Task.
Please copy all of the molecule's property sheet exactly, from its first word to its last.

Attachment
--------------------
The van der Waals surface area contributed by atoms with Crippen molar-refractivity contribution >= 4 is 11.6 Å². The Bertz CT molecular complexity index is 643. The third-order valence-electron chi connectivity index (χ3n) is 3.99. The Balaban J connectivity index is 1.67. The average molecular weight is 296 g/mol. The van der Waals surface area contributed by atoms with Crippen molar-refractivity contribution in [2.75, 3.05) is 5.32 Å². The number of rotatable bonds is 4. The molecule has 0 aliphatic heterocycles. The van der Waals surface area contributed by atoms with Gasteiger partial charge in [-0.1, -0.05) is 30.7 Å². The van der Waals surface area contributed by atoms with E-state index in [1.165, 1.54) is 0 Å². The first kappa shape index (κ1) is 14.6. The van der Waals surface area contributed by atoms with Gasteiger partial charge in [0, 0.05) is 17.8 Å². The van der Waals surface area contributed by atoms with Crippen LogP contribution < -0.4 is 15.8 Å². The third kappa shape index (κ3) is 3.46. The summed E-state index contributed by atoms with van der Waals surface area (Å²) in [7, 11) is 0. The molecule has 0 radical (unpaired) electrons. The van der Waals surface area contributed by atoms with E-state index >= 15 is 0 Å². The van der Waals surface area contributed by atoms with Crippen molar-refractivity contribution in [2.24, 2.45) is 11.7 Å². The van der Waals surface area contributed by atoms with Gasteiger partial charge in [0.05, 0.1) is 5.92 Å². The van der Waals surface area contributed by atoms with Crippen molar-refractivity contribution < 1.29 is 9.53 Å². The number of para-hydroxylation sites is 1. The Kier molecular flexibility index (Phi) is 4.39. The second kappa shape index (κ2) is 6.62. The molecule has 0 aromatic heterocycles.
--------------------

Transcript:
The van der Waals surface area contributed by atoms with Crippen molar-refractivity contribution >= 4 is 11.6 Å². The Bertz CT molecular complexity index is 643. The third-order valence-electron chi connectivity index (χ3n) is 3.99. The Balaban J connectivity index is 1.67. The average molecular weight is 296 g/mol. The van der Waals surface area contributed by atoms with Crippen molar-refractivity contribution in [2.75, 3.05) is 5.32 Å². The number of rotatable bonds is 4. The molecule has 0 aliphatic heterocycles. The van der Waals surface area contributed by atoms with Gasteiger partial charge in [-0.1, -0.05) is 30.7 Å². The van der Waals surface area contributed by atoms with E-state index in [1.165, 1.54) is 0 Å². The first kappa shape index (κ1) is 14.6. The van der Waals surface area contributed by atoms with Gasteiger partial charge in [0, 0.05) is 17.8 Å². The van der Waals surface area contributed by atoms with Crippen LogP contribution < -0.4 is 15.8 Å². The third kappa shape index (κ3) is 3.46. The summed E-state index contributed by atoms with van der Waals surface area (Å²) in [7, 11) is 0. The molecule has 0 radical (unpaired) electrons. The van der Waals surface area contributed by atoms with E-state index >= 15 is 0 Å². The van der Waals surface area contributed by atoms with Crippen molar-refractivity contribution in [2.24, 2.45) is 11.7 Å². The van der Waals surface area contributed by atoms with Gasteiger partial charge in [0.05, 0.1) is 5.92 Å². The van der Waals surface area contributed by atoms with Crippen molar-refractivity contribution < 1.29 is 9.53 Å². The number of para-hydroxylation sites is 1. The Kier molecular flexibility index (Phi) is 4.39. The second kappa shape index (κ2) is 6.62. The molecule has 0 aromatic heterocycles.